Backbone also encourages the separation of layout and logic, a frequent issue with JavaScript who’s main job is to manipulate the DOM. Because of it’s dependence on the Underscore.js library, all the templating features included with Underscore are available in Backbone as well, allowing for discrete chunks of HTML to be created and manipulated through the normal use of jQuery.

This can’t be emphasized enough. With most projects using jQuery, and I am also guilty of this, the chains of chained callbacks becomes so long that the code is essentially unreadable after it’s done, a serious maintenance issue. As an example, see the not too exaggerated pseudo-code below:

$.ajax({
url: '/api/get_profile.php?id='+id,
dataType: 'json',
success: function(data) {
//do something here. Maybe a call to another function.
doSomething(data);
},
statusCode: {
404: function() {
//handle not found...
},
500: function() {
//handle server errors...
}
}).done(function(data) {
//handle post-op whatever
});

The chain, as you can see, quickly becomes unmanageable and, even worse for any company that wishes to ever change its business model, unmaintainable. Backbone solves this with its simple and object oriented construction.

Additionally, if the REST services that the frontend queries are built to Backbone’s standard (utilizing GET, POST, PUT, and DELETE HTTP methods), then most CRUD operations are handled transparently. This is a massive advantage as the data handling code is already written and can happen with little work on the developer’s part. This alone makes Backbone.js a library worth investigating for use in any frontend project. But it does come with a few downsides…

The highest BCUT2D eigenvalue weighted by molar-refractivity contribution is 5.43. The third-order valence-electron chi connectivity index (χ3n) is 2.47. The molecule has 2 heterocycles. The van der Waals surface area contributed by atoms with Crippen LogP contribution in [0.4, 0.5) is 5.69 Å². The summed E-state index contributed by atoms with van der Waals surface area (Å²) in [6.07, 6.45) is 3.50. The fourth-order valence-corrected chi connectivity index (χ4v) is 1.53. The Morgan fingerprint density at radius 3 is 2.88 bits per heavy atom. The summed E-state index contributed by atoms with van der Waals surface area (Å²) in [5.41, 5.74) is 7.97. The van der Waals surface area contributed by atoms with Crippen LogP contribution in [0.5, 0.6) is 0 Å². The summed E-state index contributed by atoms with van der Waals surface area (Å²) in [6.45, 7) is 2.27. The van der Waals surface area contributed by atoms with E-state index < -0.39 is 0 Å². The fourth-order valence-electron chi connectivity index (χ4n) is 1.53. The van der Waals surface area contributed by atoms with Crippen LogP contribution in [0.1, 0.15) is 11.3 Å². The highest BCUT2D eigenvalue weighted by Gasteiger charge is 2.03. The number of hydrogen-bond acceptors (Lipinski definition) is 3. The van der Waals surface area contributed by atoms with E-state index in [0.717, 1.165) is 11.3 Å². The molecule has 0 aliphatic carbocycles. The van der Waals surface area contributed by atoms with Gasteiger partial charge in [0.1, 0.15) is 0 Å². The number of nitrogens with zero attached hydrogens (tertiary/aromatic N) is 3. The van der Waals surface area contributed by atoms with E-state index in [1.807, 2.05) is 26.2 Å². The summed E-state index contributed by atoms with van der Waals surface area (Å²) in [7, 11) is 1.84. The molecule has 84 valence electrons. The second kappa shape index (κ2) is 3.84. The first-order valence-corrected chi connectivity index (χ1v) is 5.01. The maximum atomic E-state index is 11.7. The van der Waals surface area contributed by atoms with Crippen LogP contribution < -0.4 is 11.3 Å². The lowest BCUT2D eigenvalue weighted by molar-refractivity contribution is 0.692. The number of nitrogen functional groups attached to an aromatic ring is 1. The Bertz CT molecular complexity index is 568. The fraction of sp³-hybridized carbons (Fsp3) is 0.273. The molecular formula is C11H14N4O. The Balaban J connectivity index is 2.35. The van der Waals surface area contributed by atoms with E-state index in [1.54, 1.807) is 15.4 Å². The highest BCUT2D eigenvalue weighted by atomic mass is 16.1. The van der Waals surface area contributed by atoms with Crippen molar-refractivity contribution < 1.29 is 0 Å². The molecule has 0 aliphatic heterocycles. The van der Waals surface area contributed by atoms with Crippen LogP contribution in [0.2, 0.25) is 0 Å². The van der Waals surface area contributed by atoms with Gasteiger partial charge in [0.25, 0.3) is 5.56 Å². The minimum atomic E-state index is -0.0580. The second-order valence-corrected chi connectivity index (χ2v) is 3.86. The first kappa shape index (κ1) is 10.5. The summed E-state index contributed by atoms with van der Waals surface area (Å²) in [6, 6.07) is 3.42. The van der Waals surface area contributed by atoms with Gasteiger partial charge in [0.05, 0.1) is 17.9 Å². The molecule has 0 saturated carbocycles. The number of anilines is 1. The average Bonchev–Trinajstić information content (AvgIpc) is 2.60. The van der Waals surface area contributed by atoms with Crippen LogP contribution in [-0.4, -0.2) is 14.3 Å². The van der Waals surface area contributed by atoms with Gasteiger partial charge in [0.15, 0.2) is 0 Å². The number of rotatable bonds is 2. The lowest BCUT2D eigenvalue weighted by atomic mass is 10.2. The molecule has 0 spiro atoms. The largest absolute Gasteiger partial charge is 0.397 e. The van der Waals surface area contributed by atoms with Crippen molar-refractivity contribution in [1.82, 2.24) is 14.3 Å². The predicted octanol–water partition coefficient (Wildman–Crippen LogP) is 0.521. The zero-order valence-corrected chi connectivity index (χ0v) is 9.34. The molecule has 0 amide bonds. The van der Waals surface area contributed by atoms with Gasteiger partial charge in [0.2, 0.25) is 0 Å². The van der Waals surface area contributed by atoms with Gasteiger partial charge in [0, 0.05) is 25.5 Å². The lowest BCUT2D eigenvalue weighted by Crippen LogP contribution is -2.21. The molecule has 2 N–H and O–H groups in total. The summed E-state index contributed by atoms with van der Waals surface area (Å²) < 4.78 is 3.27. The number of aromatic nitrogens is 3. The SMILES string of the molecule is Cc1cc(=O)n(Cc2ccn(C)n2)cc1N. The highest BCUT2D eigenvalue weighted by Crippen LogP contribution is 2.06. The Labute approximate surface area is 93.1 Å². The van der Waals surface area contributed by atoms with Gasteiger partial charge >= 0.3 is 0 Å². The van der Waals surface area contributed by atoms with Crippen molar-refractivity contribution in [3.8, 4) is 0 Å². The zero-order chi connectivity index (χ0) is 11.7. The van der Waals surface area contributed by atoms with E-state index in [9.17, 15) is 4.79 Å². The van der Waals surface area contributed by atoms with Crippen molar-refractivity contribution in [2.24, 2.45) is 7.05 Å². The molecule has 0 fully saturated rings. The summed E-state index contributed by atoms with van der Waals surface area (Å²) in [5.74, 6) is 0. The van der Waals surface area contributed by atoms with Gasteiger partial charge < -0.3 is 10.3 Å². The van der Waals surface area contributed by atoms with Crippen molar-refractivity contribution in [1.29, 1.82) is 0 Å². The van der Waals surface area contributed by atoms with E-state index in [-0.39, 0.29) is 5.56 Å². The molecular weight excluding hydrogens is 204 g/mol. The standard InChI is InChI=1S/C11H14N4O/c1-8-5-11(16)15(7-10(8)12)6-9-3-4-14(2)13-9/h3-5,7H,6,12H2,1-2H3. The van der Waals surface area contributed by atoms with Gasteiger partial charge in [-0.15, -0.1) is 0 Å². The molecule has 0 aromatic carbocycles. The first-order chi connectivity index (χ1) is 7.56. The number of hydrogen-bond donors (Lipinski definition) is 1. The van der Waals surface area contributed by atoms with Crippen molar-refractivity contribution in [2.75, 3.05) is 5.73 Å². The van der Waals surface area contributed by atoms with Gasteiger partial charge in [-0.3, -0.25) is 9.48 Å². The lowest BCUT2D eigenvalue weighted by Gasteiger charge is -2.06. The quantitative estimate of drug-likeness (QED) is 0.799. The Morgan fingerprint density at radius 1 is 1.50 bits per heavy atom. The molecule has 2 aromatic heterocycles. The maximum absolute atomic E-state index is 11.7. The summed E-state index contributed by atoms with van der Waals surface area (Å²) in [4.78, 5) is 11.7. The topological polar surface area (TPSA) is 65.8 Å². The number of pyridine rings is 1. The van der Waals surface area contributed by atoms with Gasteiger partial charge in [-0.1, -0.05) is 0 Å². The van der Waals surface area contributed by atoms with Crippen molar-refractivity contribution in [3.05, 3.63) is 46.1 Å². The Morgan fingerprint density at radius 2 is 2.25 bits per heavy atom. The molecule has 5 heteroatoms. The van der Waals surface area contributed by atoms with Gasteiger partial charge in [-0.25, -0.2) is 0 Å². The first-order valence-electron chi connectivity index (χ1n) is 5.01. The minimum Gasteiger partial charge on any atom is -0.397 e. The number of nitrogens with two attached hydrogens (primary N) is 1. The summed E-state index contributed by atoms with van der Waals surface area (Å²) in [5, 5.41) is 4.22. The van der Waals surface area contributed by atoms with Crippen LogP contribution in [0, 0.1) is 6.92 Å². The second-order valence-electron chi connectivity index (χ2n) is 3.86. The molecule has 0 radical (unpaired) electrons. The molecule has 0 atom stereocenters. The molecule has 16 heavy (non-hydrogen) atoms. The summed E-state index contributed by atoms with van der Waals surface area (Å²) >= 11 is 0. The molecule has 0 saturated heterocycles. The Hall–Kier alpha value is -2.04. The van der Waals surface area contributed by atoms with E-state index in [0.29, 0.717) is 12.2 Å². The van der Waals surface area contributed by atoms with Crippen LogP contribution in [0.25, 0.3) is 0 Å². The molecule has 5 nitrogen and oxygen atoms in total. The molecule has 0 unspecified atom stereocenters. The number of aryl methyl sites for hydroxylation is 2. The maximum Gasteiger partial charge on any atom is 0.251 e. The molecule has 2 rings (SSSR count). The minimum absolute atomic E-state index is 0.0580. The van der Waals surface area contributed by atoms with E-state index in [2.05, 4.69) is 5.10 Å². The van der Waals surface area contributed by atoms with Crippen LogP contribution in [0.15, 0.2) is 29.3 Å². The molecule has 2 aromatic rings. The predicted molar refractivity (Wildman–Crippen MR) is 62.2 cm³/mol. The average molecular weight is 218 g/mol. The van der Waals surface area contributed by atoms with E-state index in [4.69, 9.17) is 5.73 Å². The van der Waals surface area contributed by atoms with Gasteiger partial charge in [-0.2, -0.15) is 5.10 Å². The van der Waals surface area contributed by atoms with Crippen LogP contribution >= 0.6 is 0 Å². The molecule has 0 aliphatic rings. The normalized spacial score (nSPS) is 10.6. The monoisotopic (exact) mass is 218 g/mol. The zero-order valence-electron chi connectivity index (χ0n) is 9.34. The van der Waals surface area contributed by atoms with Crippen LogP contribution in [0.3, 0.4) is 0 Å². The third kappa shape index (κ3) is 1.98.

The Bad

Like any framework, Backbone.js requires that developers need to learn the way that it does things. This can be good in the case of DOM manipulation and event delegation or potentially bad in the case of the REST service calls mentioned above.

As an example of the potential for bad, consider a REST service where there is one method for getting data and another for saving. It can be as simple as:


GET /api/get_profile.php?id=10

POST /api/save_profile.php

Logical, yes? Chances are, many of the services you are fetching or saving to are built like this. But Backbone.js is built with a mind toward REST “standards”. So that all services should be essentially the same URL with the HTTP method being used to determine how the service should react. An example:


GET /api/profile/10

PUT /api/profile

POST /api/profile

DELETE /api/profile/10

GET always fetches the data, PUT and POST will save or update depending on the standard though Backbone always uses PUT to update and POST to save, while DELETE is supposed to remove the data.

How many services does anyone know that are built this way?